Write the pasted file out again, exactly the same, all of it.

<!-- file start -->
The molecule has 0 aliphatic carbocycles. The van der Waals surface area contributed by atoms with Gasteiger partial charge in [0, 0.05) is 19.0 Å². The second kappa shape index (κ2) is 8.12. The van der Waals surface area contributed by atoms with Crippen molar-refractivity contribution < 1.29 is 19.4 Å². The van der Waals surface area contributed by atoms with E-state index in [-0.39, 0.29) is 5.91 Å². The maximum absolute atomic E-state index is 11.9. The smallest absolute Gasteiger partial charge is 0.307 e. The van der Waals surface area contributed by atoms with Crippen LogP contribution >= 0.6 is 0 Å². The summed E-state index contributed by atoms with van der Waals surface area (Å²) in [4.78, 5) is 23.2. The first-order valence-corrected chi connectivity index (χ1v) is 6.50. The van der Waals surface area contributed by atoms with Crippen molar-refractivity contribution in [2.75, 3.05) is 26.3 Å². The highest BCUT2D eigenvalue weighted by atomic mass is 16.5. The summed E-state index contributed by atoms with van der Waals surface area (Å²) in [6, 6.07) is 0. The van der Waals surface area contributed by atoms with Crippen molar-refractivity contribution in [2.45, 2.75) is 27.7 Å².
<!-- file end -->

The molecule has 0 aliphatic carbocycles. The van der Waals surface area contributed by atoms with Gasteiger partial charge in [0, 0.05) is 19.0 Å². The second kappa shape index (κ2) is 8.12. The van der Waals surface area contributed by atoms with Crippen molar-refractivity contribution < 1.29 is 19.4 Å². The van der Waals surface area contributed by atoms with E-state index in [-0.39, 0.29) is 5.91 Å². The maximum absolute atomic E-state index is 11.9. The smallest absolute Gasteiger partial charge is 0.307 e. The van der Waals surface area contributed by atoms with Crippen LogP contribution >= 0.6 is 0 Å². The summed E-state index contributed by atoms with van der Waals surface area (Å²) in [4.78, 5) is 23.2. The first-order valence-corrected chi connectivity index (χ1v) is 6.50. The van der Waals surface area contributed by atoms with Crippen molar-refractivity contribution in [2.75, 3.05) is 26.3 Å². The highest BCUT2D eigenvalue weighted by atomic mass is 16.5. The summed E-state index contributed by atoms with van der Waals surface area (Å²) in [6, 6.07) is 0. The van der Waals surface area contributed by atoms with Crippen molar-refractivity contribution in [2.45, 2.75) is 27.7 Å².